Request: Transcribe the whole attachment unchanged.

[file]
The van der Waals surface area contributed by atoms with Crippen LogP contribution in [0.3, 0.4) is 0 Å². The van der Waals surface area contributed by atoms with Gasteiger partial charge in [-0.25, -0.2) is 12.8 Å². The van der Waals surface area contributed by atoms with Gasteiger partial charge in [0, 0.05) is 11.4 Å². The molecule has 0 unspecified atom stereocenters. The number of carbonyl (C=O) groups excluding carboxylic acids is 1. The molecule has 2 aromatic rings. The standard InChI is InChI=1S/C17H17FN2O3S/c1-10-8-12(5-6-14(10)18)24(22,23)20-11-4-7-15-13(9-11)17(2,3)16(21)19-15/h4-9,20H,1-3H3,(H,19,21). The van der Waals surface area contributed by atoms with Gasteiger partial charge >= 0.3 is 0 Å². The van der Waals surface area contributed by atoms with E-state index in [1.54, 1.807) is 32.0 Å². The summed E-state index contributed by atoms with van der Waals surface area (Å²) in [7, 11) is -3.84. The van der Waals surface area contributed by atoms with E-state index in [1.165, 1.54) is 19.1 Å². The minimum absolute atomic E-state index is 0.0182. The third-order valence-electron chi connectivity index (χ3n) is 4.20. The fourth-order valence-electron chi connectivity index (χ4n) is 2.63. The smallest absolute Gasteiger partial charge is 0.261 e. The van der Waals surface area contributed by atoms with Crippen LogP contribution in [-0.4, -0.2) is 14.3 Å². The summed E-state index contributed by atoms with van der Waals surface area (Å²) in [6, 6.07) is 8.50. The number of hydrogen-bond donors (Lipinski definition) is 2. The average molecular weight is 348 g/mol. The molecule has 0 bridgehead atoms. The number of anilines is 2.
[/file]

The van der Waals surface area contributed by atoms with Crippen LogP contribution in [0.3, 0.4) is 0 Å². The van der Waals surface area contributed by atoms with Gasteiger partial charge in [-0.25, -0.2) is 12.8 Å². The van der Waals surface area contributed by atoms with Gasteiger partial charge in [0, 0.05) is 11.4 Å². The molecule has 0 unspecified atom stereocenters. The number of carbonyl (C=O) groups excluding carboxylic acids is 1. The molecule has 2 aromatic rings. The standard InChI is InChI=1S/C17H17FN2O3S/c1-10-8-12(5-6-14(10)18)24(22,23)20-11-4-7-15-13(9-11)17(2,3)16(21)19-15/h4-9,20H,1-3H3,(H,19,21). The van der Waals surface area contributed by atoms with Gasteiger partial charge >= 0.3 is 0 Å². The van der Waals surface area contributed by atoms with E-state index in [1.54, 1.807) is 32.0 Å². The summed E-state index contributed by atoms with van der Waals surface area (Å²) in [7, 11) is -3.84. The van der Waals surface area contributed by atoms with E-state index in [1.165, 1.54) is 19.1 Å². The minimum absolute atomic E-state index is 0.0182. The third-order valence-electron chi connectivity index (χ3n) is 4.20. The fourth-order valence-electron chi connectivity index (χ4n) is 2.63. The smallest absolute Gasteiger partial charge is 0.261 e. The van der Waals surface area contributed by atoms with Crippen LogP contribution in [-0.4, -0.2) is 14.3 Å². The summed E-state index contributed by atoms with van der Waals surface area (Å²) in [6, 6.07) is 8.50. The number of hydrogen-bond donors (Lipinski definition) is 2. The average molecular weight is 348 g/mol. The molecule has 0 bridgehead atoms. The number of anilines is 2.